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PostPosted: Mon Mar 19, 2018 10:22 pm 
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With Essex County Council on course to replace all ≥55W sodium lighting with LED by January 2019 and an end to re-lamping of expired mercury and sodium lanterns in favour of new LED fittings, Essex County Council's street lights will surely be all-LED by the mid 2020s. This frenetic pace of change means that the snow of early-March 2018, which was perhaps the best snowfall we have had in Essex in around 8 years, was probably the last chance to see MBF, SOX and SON illuminating the snow. The pictures below were taken in Colchester on the morning after "Storm Emma" added a fresh covering of snow on top of the "Beast from the East's" snow that arrived five days earlier.

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Whilst the county is still majority-lit with discharge lighting, part-night lighting still reigns supreme. All of the high wattage all-night lighting in Colchester was replaced with LEDs as part of phase 1 of Essex County Council's replacement by LEDs programme and all of the low wattage all-night lighting in Colchester was replaced with LEDs as part of phase 2. When the part-night street lights are off, overcast skies assumes this unusual colour-desaturated hue.

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In residential areas, the street lights switch on in unison at 5am. Pictured above is Victoria Chase in Colchester.

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As soon as full brightness is reached, the usual SOX-coloured sky glow returns to overcast skies.

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This picture and the one above it were taken in Causton Road.

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Margaret Road in Colchester still has locally-made cast iron posts with rhythmatic control boxes. The previous lanterns in this street are unknown, but the current lanterns are Thorn Beta Fives.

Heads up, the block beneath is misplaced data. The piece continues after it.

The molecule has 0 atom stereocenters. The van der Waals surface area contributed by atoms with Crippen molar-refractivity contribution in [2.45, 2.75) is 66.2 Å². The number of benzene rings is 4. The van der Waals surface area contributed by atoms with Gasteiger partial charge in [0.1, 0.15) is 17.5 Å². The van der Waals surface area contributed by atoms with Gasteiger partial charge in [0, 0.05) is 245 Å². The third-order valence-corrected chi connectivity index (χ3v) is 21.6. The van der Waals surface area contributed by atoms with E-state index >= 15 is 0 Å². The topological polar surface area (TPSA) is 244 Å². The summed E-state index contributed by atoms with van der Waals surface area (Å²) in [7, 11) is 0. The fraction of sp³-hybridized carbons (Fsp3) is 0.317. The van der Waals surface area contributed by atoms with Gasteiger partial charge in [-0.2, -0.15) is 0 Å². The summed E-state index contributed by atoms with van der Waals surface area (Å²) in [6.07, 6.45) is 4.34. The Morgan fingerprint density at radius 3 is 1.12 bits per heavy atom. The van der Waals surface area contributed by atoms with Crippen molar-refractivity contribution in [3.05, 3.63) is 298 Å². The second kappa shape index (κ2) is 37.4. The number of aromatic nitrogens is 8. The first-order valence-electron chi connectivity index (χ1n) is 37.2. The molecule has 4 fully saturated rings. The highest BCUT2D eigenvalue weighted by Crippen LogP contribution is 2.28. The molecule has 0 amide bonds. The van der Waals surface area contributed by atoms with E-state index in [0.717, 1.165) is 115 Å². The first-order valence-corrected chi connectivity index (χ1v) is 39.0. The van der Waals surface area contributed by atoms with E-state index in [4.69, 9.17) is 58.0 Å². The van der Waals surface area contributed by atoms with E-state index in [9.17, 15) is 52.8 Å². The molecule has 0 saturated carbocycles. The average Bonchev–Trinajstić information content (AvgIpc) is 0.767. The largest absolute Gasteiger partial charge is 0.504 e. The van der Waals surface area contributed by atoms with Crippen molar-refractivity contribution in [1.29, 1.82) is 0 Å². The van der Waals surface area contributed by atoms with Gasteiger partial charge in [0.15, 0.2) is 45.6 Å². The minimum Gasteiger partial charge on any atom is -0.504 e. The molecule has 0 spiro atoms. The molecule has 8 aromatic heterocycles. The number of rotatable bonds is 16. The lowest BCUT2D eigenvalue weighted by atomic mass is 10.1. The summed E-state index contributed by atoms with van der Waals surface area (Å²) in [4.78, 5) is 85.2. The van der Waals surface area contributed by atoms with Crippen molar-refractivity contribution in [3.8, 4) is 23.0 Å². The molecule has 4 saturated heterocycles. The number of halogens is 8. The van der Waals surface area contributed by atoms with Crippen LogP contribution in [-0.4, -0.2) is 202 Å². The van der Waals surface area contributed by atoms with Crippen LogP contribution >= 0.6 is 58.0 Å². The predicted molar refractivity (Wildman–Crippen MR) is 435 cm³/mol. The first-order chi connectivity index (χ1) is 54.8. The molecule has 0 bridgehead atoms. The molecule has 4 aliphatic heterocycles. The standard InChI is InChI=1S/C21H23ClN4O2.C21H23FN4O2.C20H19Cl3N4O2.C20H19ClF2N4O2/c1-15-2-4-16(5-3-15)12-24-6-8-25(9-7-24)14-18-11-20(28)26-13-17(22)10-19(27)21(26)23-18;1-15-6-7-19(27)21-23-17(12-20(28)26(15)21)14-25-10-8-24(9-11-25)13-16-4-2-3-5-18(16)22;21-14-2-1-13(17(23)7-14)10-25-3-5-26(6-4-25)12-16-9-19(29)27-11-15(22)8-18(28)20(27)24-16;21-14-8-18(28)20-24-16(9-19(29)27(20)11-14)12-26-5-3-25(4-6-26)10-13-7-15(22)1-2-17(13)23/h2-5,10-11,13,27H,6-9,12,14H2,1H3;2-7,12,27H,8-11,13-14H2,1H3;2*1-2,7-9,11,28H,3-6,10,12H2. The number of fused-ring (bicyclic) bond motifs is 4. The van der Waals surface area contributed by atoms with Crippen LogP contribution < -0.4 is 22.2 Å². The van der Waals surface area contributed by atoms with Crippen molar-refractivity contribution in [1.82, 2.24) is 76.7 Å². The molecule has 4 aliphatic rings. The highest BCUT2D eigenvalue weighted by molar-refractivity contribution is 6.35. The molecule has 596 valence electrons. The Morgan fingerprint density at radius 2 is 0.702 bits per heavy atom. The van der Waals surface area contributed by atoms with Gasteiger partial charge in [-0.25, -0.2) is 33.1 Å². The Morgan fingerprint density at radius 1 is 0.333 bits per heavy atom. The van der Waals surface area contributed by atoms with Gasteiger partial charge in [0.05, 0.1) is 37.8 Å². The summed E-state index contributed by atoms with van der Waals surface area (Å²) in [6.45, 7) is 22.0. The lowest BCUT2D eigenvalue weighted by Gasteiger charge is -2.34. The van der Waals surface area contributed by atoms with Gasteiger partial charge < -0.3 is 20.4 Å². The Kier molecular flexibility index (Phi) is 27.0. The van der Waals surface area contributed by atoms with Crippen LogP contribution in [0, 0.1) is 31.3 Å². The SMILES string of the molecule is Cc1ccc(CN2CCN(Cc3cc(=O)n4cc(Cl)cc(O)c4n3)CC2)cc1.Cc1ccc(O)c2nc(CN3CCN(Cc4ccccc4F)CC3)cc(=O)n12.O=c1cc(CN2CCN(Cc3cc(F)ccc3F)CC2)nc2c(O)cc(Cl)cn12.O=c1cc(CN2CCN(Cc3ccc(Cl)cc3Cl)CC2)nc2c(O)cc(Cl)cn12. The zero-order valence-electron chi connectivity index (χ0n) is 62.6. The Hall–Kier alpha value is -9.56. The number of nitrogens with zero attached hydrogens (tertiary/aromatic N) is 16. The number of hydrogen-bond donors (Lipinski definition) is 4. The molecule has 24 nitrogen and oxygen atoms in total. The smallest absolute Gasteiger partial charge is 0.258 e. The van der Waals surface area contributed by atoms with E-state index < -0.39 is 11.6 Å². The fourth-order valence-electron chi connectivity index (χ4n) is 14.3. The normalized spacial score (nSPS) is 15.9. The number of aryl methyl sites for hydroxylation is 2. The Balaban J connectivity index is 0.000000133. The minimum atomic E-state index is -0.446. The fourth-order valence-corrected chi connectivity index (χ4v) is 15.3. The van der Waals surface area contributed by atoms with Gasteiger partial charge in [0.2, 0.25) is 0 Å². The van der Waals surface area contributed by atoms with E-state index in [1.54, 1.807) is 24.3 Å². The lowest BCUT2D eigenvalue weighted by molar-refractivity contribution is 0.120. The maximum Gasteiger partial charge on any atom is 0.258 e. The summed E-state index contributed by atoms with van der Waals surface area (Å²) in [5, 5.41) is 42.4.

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Another photograph of Margaret Road, Colchester in the snow.

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Nearby Mercers Way has unsleeved ELECO slim columns with Thorn Beta Fives.

All the roads featured above are just outside the town centre. Thankfully, SOX lives on in the residential streets that immediately surround the town centre, and this is still the case for the vast majority of towns in Essex.

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The Dutch Quarter in Colchester - which is a residential area inside the town centre, has been slowly changing from SOX to SON in recent years.

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There are still many SOX lanterns to be found in Colchester's Dutch Quarter - mainly Phosco P111s and their Thorn Gamma Six post-top casual replacements and perhaps the occasional GEC Z9481. This recent development in the Dutch Quarter is still exclusively lit with Philips XGS 103s.

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We even have a couple of mercury Phosco P111s running in Colchester's Dutch Quarter. This one is at the junction of Maidenburgh Street and St. Helen's Lane.

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To my knowledge, these two lanterns are the only mercury-running Essex County Council street lights in Colchester. Colchester was an early adopter of sodium lighting and had many open sodium fittings that lasted into the 1980s. Privately, Colchester Railway Station still has mercury-running GEC Z8536 turtles in nightly service.